That’s what it pains me in my heart of hearts to have to defend Donald Trump for any reason, but Lachman is wrong, wrong, wrong, wrong, wrong to declare Trump a “‘natural’ chaos magician” or to suggest that there are any supernatural attributes to his use of postmodern, post-truth lying to influence his audience to adopt his inconsistent and ever-shifting set of positions. These are the same arguments that were once used, notably by Lachman’s shameful predecessors Louis Pauwels and Jacques Bergier in Morning of the Magicians, to imagine Adolf Hitler as the embodiment of supernatural evil. (They, at least, had the excuse that they meant their claims satirically, even if no one realized it.) When we attribute the unpalatable or the unforgiveable to supernatural evil rather than the very human impulses that actually allow evil to grow and thrive, we risk absolving those that support horrific policies for their own choices. Donald Trump does not make anyone hate. He does not control demons, nor can his word salad conjure spells. He says things a large number of people want to believe, and that is all.
Similarly, Lachman stretches beyond plausibility when he tries to attribute most major political developments to the influence of occult societies. He sees Trump staff as being in thrall to fascistic philosophers, and he believes that the E.U. came to fruition due to the work of “synarchy,” an occult philosophy related to the work of Schwaller de Lubicz, the French fantasist who recycled Belle Époque speculation about the age of the Sphinx (by Gaston Maspero and Francois Lenormant) and spawned the “alternative history” industry when the late John Anthony West recycled Schwaller and Graham Hancock recycled him. But all of this rises to the level of the ridiculous when Lachman uses his magical worldview to imagine that the very real political tensions that have emerged due to the resurgence of extreme right views are supernatural manifestations of a Manichean spiritual power:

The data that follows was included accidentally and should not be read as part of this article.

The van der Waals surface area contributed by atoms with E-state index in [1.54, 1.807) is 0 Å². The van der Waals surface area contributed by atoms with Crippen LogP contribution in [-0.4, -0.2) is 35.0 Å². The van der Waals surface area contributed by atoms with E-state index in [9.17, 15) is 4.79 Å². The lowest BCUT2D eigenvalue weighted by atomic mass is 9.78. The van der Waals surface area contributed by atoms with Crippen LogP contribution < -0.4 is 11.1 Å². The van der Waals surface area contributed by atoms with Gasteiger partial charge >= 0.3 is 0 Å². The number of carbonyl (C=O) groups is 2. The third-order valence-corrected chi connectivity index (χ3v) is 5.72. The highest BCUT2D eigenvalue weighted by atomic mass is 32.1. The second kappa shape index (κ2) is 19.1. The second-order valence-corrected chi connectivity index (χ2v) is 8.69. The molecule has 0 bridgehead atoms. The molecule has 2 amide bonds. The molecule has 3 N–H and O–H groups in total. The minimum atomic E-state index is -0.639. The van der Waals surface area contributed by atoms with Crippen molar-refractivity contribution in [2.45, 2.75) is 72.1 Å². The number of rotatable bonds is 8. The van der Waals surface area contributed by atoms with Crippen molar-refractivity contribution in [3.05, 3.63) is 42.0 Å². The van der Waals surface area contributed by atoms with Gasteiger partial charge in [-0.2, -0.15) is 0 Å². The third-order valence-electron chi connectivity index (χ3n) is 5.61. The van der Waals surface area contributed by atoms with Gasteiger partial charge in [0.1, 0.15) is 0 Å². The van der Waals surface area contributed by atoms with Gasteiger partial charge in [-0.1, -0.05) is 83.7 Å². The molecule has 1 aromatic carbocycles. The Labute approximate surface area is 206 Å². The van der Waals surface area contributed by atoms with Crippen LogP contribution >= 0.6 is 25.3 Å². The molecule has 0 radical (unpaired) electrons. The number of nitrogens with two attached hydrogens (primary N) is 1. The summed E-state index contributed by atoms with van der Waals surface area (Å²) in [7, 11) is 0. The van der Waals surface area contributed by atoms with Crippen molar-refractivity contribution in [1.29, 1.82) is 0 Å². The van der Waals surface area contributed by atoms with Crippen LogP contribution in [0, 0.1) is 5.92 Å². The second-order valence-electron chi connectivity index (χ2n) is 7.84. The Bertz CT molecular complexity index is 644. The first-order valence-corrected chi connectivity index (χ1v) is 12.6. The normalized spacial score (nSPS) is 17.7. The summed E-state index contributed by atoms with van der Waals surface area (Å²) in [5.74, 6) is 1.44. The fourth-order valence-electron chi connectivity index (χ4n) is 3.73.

Far-right magical ideas at work in American and Russian politics? With an esoterically based European Union between them, the last redoubt of the by now old New World Order, defiantly hanging on? I am not conspiracy minded, although conspiracy consciousness will play a large part in the account that follows. But as I looked at all this and the other material that gathered around it, I began to wonder. Are Order and Chaos gearing up for a magical battle that will change the political landscape of the world? Is some kind of occult war on its way, or has it already begun?
This kind of thinking does no one any good because it imagines that the world’s problems can be fixed by magic rather than the hard work of advocating for real change.
Lachman promiscuously mixes philosophy, spirituality, and the occult, turning them all into manifestations of one impulse, all the better to declare any philosophical musings a secret backdoor into magic. But they aren’t the same thing. It doesn’t matter to current White House policy that Ralph Waldo Emerson was interested in Hermetic philosophy, because Donald Trump couldn’t name Emerson, nor does he know Hermes as anything but a handbag. The deeper issue is also the more important one: There is a difference between taking inspiration from an ancient philosophy and imagining a world impregnated by demons and angels, where magical rituals control physical reality. What does Lachman mean by the occult? In the strictest sense, it refers to anything paranormal, and I suppose it is in this sense that Lachman uses it. But when something as blandly useless as “the power of positive thinking” becomes the occult and is used to suggest that the political right use magical powers, it’s just ridiculous. By that measure, everyone is using magic, and therefore no one is. Similarly, when he takes the alt-right literally in claiming that a “red pill” will shake away an illusory (P.C.) world, he compares this to the Gnostic idea that reality is an illusion, seemingly without recognizing that the alt-right don’t believe they are living in a liberal simulation of reality but are speaking metaphorically—though wrongly—about seeing the underlying systems of the world for what they are.